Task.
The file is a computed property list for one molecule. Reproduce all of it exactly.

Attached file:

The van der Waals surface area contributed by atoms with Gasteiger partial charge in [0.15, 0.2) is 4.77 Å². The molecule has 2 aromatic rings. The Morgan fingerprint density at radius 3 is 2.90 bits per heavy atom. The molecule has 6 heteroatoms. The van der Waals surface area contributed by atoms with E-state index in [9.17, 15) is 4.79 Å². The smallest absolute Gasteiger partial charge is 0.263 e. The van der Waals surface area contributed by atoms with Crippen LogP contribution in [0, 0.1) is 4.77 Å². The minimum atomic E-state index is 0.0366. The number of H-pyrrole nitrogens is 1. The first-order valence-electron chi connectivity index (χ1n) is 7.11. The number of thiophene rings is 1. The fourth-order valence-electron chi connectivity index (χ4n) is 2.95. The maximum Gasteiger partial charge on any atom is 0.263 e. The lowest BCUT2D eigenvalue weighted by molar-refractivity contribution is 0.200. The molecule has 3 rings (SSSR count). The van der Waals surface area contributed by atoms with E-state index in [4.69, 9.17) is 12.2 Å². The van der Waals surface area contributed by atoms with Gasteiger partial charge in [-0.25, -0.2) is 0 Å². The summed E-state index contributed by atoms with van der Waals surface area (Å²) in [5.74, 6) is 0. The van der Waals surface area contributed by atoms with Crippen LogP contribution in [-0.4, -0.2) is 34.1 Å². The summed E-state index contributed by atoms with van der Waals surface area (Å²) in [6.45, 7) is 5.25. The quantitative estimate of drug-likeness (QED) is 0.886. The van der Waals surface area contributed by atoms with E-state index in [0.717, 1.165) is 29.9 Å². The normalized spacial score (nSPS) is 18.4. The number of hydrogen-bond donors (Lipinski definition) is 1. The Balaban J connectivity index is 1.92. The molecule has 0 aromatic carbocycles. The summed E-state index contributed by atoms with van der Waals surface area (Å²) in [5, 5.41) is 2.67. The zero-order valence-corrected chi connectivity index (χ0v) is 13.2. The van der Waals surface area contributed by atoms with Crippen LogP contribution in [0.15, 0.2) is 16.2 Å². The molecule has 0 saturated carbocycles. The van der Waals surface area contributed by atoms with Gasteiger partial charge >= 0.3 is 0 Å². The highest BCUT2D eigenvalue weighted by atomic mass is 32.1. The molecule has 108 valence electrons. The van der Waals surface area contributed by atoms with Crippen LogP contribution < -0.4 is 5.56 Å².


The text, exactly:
The van der Waals surface area contributed by atoms with Gasteiger partial charge in [0.15, 0.2) is 4.77 Å². The molecule has 2 aromatic rings. The Morgan fingerprint density at radius 3 is 2.90 bits per heavy atom. The molecule has 6 heteroatoms. The van der Waals surface area contributed by atoms with E-state index in [9.17, 15) is 4.79 Å². The smallest absolute Gasteiger partial charge is 0.263 e. The van der Waals surface area contributed by atoms with Crippen LogP contribution in [0, 0.1) is 4.77 Å². The minimum atomic E-state index is 0.0366. The number of H-pyrrole nitrogens is 1. The first-order valence-electron chi connectivity index (χ1n) is 7.11. The number of thiophene rings is 1. The fourth-order valence-electron chi connectivity index (χ4n) is 2.95. The maximum Gasteiger partial charge on any atom is 0.263 e. The lowest BCUT2D eigenvalue weighted by molar-refractivity contribution is 0.200. The molecule has 3 rings (SSSR count). The van der Waals surface area contributed by atoms with E-state index in [4.69, 9.17) is 12.2 Å². The van der Waals surface area contributed by atoms with Gasteiger partial charge in [-0.25, -0.2) is 0 Å². The summed E-state index contributed by atoms with van der Waals surface area (Å²) in [5.74, 6) is 0. The van der Waals surface area contributed by atoms with Crippen LogP contribution in [-0.4, -0.2) is 34.1 Å². The summed E-state index contributed by atoms with van der Waals surface area (Å²) in [6.45, 7) is 5.25. The quantitative estimate of drug-likeness (QED) is 0.886. The van der Waals surface area contributed by atoms with E-state index in [0.717, 1.165) is 29.9 Å². The normalized spacial score (nSPS) is 18.4. The number of hydrogen-bond donors (Lipinski definition) is 1. The Balaban J connectivity index is 1.92. The molecule has 0 aromatic carbocycles. The summed E-state index contributed by atoms with van der Waals surface area (Å²) in [5, 5.41) is 2.67. The zero-order valence-corrected chi connectivity index (χ0v) is 13.2. The van der Waals surface area contributed by atoms with Crippen LogP contribution in [0.15, 0.2) is 16.2 Å². The molecule has 0 saturated carbocycles. The van der Waals surface area contributed by atoms with Gasteiger partial charge >= 0.3 is 0 Å². The highest BCUT2D eigenvalue weighted by atomic mass is 32.1. The molecule has 108 valence electrons. The van der Waals surface area contributed by atoms with Crippen LogP contribution < -0.4 is 5.56 Å².